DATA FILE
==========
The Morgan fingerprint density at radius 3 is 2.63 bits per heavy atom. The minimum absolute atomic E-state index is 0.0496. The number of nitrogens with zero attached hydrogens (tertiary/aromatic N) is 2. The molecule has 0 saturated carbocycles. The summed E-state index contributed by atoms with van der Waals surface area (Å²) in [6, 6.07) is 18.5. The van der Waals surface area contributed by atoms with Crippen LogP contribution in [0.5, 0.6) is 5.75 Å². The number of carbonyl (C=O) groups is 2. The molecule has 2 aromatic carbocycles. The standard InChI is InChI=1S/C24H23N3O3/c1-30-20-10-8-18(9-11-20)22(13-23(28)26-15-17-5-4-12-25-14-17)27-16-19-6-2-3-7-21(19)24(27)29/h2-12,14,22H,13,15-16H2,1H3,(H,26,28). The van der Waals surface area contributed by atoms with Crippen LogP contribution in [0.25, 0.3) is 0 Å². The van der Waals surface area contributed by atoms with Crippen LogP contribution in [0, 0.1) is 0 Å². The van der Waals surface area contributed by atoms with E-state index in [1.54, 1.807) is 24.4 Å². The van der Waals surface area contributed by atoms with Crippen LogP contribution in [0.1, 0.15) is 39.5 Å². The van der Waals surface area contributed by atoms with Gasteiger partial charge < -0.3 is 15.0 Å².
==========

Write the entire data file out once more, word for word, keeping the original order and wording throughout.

The Morgan fingerprint density at radius 3 is 2.63 bits per heavy atom. The minimum absolute atomic E-state index is 0.0496. The number of nitrogens with zero attached hydrogens (tertiary/aromatic N) is 2. The molecule has 0 saturated carbocycles. The summed E-state index contributed by atoms with van der Waals surface area (Å²) in [6, 6.07) is 18.5. The van der Waals surface area contributed by atoms with Crippen LogP contribution in [0.5, 0.6) is 5.75 Å². The number of carbonyl (C=O) groups is 2. The molecule has 2 aromatic carbocycles. The standard InChI is InChI=1S/C24H23N3O3/c1-30-20-10-8-18(9-11-20)22(13-23(28)26-15-17-5-4-12-25-14-17)27-16-19-6-2-3-7-21(19)24(27)29/h2-12,14,22H,13,15-16H2,1H3,(H,26,28). The van der Waals surface area contributed by atoms with Crippen LogP contribution in [0.25, 0.3) is 0 Å². The van der Waals surface area contributed by atoms with Crippen LogP contribution in [0, 0.1) is 0 Å². The van der Waals surface area contributed by atoms with E-state index in [1.54, 1.807) is 24.4 Å². The van der Waals surface area contributed by atoms with Crippen LogP contribution in [0.1, 0.15) is 39.5 Å². The van der Waals surface area contributed by atoms with Gasteiger partial charge < -0.3 is 15.0 Å².